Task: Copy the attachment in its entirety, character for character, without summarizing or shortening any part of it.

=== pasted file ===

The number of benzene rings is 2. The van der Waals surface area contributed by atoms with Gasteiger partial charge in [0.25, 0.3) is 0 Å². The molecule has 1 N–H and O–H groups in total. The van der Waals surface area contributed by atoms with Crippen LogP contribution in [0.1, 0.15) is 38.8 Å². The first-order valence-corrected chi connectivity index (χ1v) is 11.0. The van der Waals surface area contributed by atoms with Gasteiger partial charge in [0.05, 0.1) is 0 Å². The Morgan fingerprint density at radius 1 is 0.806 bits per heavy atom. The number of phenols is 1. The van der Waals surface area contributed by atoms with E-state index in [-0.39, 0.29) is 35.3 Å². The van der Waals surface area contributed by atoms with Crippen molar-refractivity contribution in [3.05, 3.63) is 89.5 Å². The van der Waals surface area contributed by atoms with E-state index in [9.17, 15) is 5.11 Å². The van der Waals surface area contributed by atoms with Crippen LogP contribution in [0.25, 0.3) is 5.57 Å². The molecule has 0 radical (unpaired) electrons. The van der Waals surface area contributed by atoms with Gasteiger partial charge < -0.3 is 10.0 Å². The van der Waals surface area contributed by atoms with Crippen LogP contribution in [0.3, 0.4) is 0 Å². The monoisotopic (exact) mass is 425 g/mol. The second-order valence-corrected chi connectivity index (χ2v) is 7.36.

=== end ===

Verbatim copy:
The number of benzene rings is 2. The van der Waals surface area contributed by atoms with Gasteiger partial charge in [0.25, 0.3) is 0 Å². The molecule has 1 N–H and O–H groups in total. The van der Waals surface area contributed by atoms with Crippen LogP contribution in [0.1, 0.15) is 38.8 Å². The first-order valence-corrected chi connectivity index (χ1v) is 11.0. The van der Waals surface area contributed by atoms with Gasteiger partial charge in [0.05, 0.1) is 0 Å². The Morgan fingerprint density at radius 1 is 0.806 bits per heavy atom. The number of phenols is 1. The van der Waals surface area contributed by atoms with E-state index in [-0.39, 0.29) is 35.3 Å². The van der Waals surface area contributed by atoms with Crippen molar-refractivity contribution in [3.05, 3.63) is 89.5 Å². The van der Waals surface area contributed by atoms with E-state index in [9.17, 15) is 5.11 Å². The van der Waals surface area contributed by atoms with Crippen LogP contribution in [0.25, 0.3) is 5.57 Å². The molecule has 0 radical (unpaired) electrons. The van der Waals surface area contributed by atoms with Gasteiger partial charge < -0.3 is 10.0 Å². The van der Waals surface area contributed by atoms with Crippen LogP contribution in [0.3, 0.4) is 0 Å². The monoisotopic (exact) mass is 425 g/mol. The second-order valence-corrected chi connectivity index (χ2v) is 7.36.